On the Petition Date, the Debtors filed motions (i) to approve the DIP financing from Jansan and provide certain protections to the prepetition Second-Lien Lenders (B.D.I. 13) (the "DIP Financing Motion"), and (ii) to approve bidding procedures and stalking-horse protections for Jansan in connection with the sale of the Debtors' assets and to approve the sale (B.D.I. 18) (the "Sale Motion"). On May 16, 2017, following the "first day" hearing in the Chapter 11 cases, the Bankruptcy Court entered an order granting the DIP Financing Motion on an interim basis (B.D.I. 48) (the "Interim DIP Order"). As is customary, the Interim DIP Order contained stipulations from the Debtors as to the amount and validity of the Second-Lien Debt and the absence of claims against the Second-Lien Lenders, and also included affirmative releases of any claims against the Second-Lien Lenders. (Id. at ¶ J(ii), (v)-(viii)) As is also required by the Bankruptcy Court's local rules, see Del. Bankr. L.R. 4001-2(a)(i)(B), the Interim DIP Order provided that the Debtors' stipulations and releases were subject to "Challenge" by an official committee of unsecured creditors within 60 days after its formation. (Id. at ¶ 26)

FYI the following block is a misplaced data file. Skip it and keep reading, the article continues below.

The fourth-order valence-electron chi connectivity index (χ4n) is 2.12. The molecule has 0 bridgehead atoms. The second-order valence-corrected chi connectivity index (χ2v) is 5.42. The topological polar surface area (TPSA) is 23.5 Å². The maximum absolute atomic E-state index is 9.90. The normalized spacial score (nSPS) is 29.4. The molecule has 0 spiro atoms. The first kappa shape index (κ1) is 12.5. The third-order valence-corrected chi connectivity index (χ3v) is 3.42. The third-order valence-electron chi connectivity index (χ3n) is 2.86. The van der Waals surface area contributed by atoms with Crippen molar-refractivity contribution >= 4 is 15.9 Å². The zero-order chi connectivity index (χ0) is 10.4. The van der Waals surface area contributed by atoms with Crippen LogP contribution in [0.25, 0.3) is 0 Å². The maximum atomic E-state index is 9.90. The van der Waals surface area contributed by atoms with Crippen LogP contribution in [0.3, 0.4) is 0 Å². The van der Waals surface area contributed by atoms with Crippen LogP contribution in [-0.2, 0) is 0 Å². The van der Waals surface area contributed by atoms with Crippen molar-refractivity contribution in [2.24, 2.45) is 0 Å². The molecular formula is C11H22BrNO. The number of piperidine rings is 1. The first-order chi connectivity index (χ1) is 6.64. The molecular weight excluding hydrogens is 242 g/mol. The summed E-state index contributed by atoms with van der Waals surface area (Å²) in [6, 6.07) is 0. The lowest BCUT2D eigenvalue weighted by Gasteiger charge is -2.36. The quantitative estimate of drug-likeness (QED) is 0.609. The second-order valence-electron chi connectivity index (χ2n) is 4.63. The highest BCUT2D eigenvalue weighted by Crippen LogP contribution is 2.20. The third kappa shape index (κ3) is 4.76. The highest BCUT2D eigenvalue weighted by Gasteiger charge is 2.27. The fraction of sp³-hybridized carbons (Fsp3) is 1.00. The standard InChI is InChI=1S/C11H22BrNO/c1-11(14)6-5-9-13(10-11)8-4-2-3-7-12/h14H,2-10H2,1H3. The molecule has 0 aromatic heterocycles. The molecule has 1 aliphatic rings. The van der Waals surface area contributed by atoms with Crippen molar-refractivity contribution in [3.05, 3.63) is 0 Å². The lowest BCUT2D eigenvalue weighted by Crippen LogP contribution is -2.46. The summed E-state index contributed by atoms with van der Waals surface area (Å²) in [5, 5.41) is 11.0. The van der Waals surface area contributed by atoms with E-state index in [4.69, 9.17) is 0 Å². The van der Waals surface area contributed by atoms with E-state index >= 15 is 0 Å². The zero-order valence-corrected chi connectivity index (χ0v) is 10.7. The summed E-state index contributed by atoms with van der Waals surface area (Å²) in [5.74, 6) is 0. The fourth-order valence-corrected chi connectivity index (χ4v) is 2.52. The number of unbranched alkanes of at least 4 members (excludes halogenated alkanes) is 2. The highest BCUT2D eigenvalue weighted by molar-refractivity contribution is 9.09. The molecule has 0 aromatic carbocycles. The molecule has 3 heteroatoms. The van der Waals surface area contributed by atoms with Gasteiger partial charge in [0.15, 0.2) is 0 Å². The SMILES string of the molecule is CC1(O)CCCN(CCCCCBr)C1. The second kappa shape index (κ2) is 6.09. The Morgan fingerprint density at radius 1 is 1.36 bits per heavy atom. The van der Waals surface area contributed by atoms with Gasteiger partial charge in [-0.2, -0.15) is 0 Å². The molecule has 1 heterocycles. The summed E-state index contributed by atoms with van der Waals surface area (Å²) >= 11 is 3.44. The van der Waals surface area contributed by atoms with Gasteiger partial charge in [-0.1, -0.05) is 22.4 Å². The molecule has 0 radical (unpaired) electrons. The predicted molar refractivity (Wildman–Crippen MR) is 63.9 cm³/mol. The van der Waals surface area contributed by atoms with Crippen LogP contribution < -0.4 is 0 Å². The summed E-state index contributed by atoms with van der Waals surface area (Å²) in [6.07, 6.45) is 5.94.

The proposed stalking-horse asset purchase agreement with Jansan contemplated a credit bid of the entire amount of the Second-Lien Debt toward the purchase of the Debtors' assets. (See B.D.I. 18, Ex. B at 3.1; see also id, Ex. A at ¶ 14 (noting Jansan bid "is a credit bid"))

         B. Committee, Challenge Deadline, and the Sale Order

         On May 26, 2017, the United States Trustee appointed the Committee, pursuant to § 1102(a)(1) of the Bankruptcy Code. See Katy, 590 B.R. at 634. On June 12, 2017, the Committee filed an objection to final approval of the DIP financing and the proposed bidding procedures, wherein the Committee noted it was specifically investigating whether the most recent $7.5 million of advances by Victory Park prior to the Petition Date (the "Challenged Advances") "were more properly characterized as an equity infusion or [were] susceptible to equitable subordination pursuant to 11 U.S.C. § 510(c)." (B.D.I. 119 at ¶ 11 n.6; see also Id. at 26 n. 14)